Thursday, 25 April 2019

Maps, dragons and tiger-leopards

A golden dragon sits on a crumpled map

First Hoards events 

Buxton Museum and Art Gallery

what direction for an enchanted compass?
We never really know what’s going to happen on an event. We can be fairly sure of the materials we will use and the general direction of activity but it is hard, when planning for dragons, to anticipate Dandelion Cats

We have started plotting the stories of our hoards now

There were maps to take you to a hidden hoard if you are clever enough to decipher the clues and brave enough to risk the dangers…

Under the sea?
In a pyramid?
Near the swings in the park?
On the other side of the moon?
Surrounded by trees and fiercely guarded by a cat!
Where will you hide your treasure? 
And how will you know how to find it?

one side tiger, t'other leopard....

Today, there were dragons hatching from golden eggs to guard golden hoards….or maybe not. Hence the Dandelion Cats who guard golden flowers for bumblebees. There were several very laid back foxes who could sort of, maybe, OK now and then, guard, well, something. Someone had said, you know, Someone asked them to…well, someone offered to pay…but what are pennies to a fox who is counting rabbits?

And there is an ongoing question: what do you value? 
What is the precious thing that you would keep safe for centuries? 
Would it be golden wonders? 
Or a pottery ball full of coins? 
Or seeds for a future flowering? 

Dandelion Cat
And there was Molly, the Tiger Leopard, guarding her wonderful little Leopard Cub, the rarest cub in all the world. And there was Bessie the Bear with her Unicorns who were very interested in that same cub…..

The next Hoards events are as follows. All these events are at Buxton Museum and Art Gallery and all events are free and unless it says otherwise, you can just turn up and join in. With talks please arrive for the scheduled start. For other events allow 30 minutes at least for the activity.

1. Dave the Moneyer, Saturday 27th and Sunday 28th April, 12 – 3.30pm. Come and watch how money used to be made….

DAve's own company, Grunal Moneta, can be visited, here

see note at end of entry
2. Talk: Hoards and hordes – the Viking conquest and settlement of the East Midlands,
Tuesday 30 April, 11am–12noon Join British Museum curator Gareth Williams to find out how archaeological discoveries combine with historical evidence and place-names to shape our understanding of the Viking presence in Derbyshire and surrounds.

3. Managing your own Hoard
Thursday 2 May, 12noon–4pm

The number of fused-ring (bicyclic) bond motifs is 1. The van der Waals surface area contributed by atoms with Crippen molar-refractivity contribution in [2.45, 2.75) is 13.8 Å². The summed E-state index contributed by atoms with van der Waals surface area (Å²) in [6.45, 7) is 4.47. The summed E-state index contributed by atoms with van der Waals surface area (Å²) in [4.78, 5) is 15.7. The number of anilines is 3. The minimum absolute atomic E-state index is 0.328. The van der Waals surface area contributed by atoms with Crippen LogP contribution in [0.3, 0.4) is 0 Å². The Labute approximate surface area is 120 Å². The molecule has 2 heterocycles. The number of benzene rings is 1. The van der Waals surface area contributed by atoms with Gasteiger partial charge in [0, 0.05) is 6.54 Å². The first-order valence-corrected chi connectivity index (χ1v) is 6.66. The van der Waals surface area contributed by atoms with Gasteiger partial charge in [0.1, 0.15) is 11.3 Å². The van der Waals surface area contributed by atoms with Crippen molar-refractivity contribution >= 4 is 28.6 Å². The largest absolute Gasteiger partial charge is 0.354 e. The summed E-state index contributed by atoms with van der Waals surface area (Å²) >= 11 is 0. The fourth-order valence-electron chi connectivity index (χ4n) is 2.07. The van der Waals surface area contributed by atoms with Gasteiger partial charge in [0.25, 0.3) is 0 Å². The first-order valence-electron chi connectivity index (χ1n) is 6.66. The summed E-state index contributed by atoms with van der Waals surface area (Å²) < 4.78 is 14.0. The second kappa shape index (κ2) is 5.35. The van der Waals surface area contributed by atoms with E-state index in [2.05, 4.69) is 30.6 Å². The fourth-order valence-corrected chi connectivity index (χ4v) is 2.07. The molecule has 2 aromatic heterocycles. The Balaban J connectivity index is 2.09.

Get information on handling household finances and managing debt from the money advisors at Citizens Advice Derbyshire District.

4. Treasure Chests 
Sunday 5 May, 12noon–3.30pm
Make and take a treasure chest for the hoard you haven't got yet...or that you might be hiding under the bed. In a sock. With a dragon. Allow 45 minutes.
More information:

Or call Buxton Museum and Art Gallery on 01629 533540

These events are for Buxton Museum and Art Gallery as part of the Hoards Event Programme. Some of them are Creeping Toad activities. Others belong to the wider events programme and we just think they are lovely and should be supported….

Hoards: a hidden history of ancient Britain
A British Museum and Salisbury Museum Partnership Exhibition
This exhibition runs from Saturday 13th April to Sunday 16th June, 2019 in Buxton Museum and Art Gallery

Vikings: we had a Viking today with a very big, very fluffy beard who sailed away in an eggshell boat - probably following a treasure map drawn by a fox.... 

And many thanks to our friends from the Bumblebee Conservation Trust who joined us on Sunday on such a lovely day we had hardly any visitors!

Thursday, 18 April 2019

On Law Hill

 on Law Hill

There are ravens here, I think. I hear their voices, the clap of their wings, but those voices croak with laughter as I turn to spy them and I don’t know if I am seeing or simply feeling the metallic gleam of sunlight on green-black wings.

I would like to know the story of this hill, of the Scots Pines who grow straight on this windswept outcrop. Standing here, I can turn east and feel a wind fresh from the North Sea and see the Lomond Hills. Westward on a clear day, there are the Ochils and past them the Campsie Fells and beyond them it feels that all the reach of the central lowlands lies before this knoll on the foot of Hillfoot Hill.

I would like to know who grazes this hill. There are no little offerings, although sheep nibble the flanks of the hill where the scouts of an army of gorse are poking cautious gold-dusted green heads over the curves of the hill. The grass here inside the fenced compound is short. Rabbits? Deer? Fence-hopping sheep? Perhaps this is just new spring growth but even in summer the grass here is short. I would like to know. I would like to know who walks the gentle curving paths that circle the hill, wandering routes that spiral to a tree-ringed centre. It feels a more ceremonial approach than simply to march up and stride on to the hilltop. The modern access is fenced. It is straight and obvious and terribly sensible but is a good path to walk barefoot when you are clear of the trees by the car park. Then it stops and you step from that straight, orderly path onto soft grass in the shadow of the trees and a curving path to peace.